Press Release

IACHR Welcomes the Establishment of the Truth Commission in Bolivia

September 14, 2017

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Washington, DC – The Inter-American Commission on Human Rights (IACHR) welcomes the establishment of a Truth Commission by the Bolivian government on August 21, 2017, when its five members were sworn in during a public ceremony at the Government Palace. The Truth Commission will investigate serious human rights violations that took place between 1964 and 1982. The IACHR recognizes the efforts of the State of Bolivia to promote the right to the truth in the country, following the recommendation of the IACHR at a public hearing during the 154th Period of Sessions in March 2015.

The Truth Commission was established by Law 879 of December 23, 2016 “to solve the murders, forced disappearances, tortures, arbitrary detentions, and sexual violence, considered grave human rights violations, which were committed in Bolivia for political and ideological motives from November 4, 1964, to October 10, 1982," a period during which a series of military governments committed grave human rights violations. After swearing in its five members—Nila Heredia; Édgar “Huracán” Ramírez; Eusebio Gironda; Isabel Vizcarra, and Teodoro Barrientos—the Truth Commission will have two years to conduct its investigations and submit its final report. Following the intensive organizing efforts of associations representing relatives of the victims and other civil society organizations, the swearing-in was conducted on the 46th anniversary of the coup d'état that launched the dictatorship of Hugo Banzer Suárez.

“Establishment of the Truth Commission is a fundamental step toward promoting memory, truth, and justice in Bolivia and in the region,” said Commissioner Vannuchi, the IACHR Rapporteur for the Unit on Memory, Truth, and Justice, as well as the country Rapporteur for Bolivia. "It is essential for the State to ensure conditions for full compliance with its duties, as well as to move forward in improving the mechanisms for providing reparations to victims and administering justice regarding the agents responsible for grave human rights violations," he added. The IACHR calls on the other countries of the region to continue in their efforts to comply with their international obligations relating to the right to the truth.

The State has previously made efforts to promote truth and memory for the serious, generalized, and systemic human rights violations that took place from 1964 to 1982. In 1982, the State launched the National Commission for the Investigation of Forced Disappearances in Bolivia. However, it was dissolved in 1984 without completing its work or issuing its final report. Likewise, although the Interinstitutional Council for Solving Forced Disappearances (CIEDEF), created in 2003, was able to find some missing remains of the disappeared, it made little progress in identifying the bodies. In this regard, the IACHR views the creation of the Truth Commission as an important measure toward promoting the right to the truth regarding grave violations of human rights and crimes against humanity in the country. The IACHR emphasizes that the Truth Commission will not be restricted to forced disappearances, but will also investigate other human rights violations. The Commission was also informed that on August 30, the government announced that it was preparing a budget allocation decree, a necessary step for the effectiveness of the work of the Truth Commission. The IACHR urges the State to ensure that the political, institutional and budgetary conditions are in place for the Commission to fully perform its duties; in addition, the IACHR emphasizes that the Truth Commission must act with independence regarding the government or other state powers.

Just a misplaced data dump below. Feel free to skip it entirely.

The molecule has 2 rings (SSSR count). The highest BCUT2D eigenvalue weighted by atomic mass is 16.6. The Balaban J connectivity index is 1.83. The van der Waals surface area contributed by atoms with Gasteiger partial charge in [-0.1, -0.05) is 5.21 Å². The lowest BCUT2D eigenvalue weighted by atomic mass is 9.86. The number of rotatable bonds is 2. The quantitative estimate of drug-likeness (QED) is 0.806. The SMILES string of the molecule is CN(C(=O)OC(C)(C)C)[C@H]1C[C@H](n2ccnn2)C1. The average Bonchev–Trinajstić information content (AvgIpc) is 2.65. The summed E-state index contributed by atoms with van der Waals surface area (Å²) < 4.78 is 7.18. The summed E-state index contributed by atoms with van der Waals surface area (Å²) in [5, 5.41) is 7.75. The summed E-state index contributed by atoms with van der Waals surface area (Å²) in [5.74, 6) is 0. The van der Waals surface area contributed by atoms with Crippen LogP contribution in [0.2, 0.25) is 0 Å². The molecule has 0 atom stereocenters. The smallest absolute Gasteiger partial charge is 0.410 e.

Law 879 also establishes the declassification of military, police, and other documents, access to which is currently restricted. Last year, the Ministry of Foreign Affairs began the declassification process, a step that must be taken by other State bodies. The IACHR highlights the announcement made by the Armed Forces on August 28, 2017, that it would open its archives to the Truth Commission and allow access to military facilities. The IACHR urges the State to ensure declassification of the archives of the various government bodies as well as unrestricted access for the Truth Commission, the relatives of victims, and society as a whole, pursuant to Inter-American standards on the issue.

The IACHR emphasizes that in addition to the conditions necessary for its operation, the impact of the Truth Commission will depend on broad dissemination of its findings and implementation of its recommendations. In keeping with the case law of the Inter-American System, although truth commissions contribute to rebuilding social fabric, they cannot be a substitute for the State’s obligation to establish the truth through judicial processes and to administer justice regarding those responsible for grave human rights violations. The IACHR urges the State to fully comply with its international obligations on memory, truth, and justice.

A principal, autonomous body of the Organization of American States (OAS), the IACHR derives its mandate from the OAS Charter and the American Convention on Human Rights. The Inter-American Commission has a mandate to promote respect for and defense of human rights in the region, and acts as a consultative body to the OAS in this area. The Commission is composed of seven independent members who are elected in an individual capacity by the OAS General Assembly and who do not represent their countries of origin or residence.

No. 142/17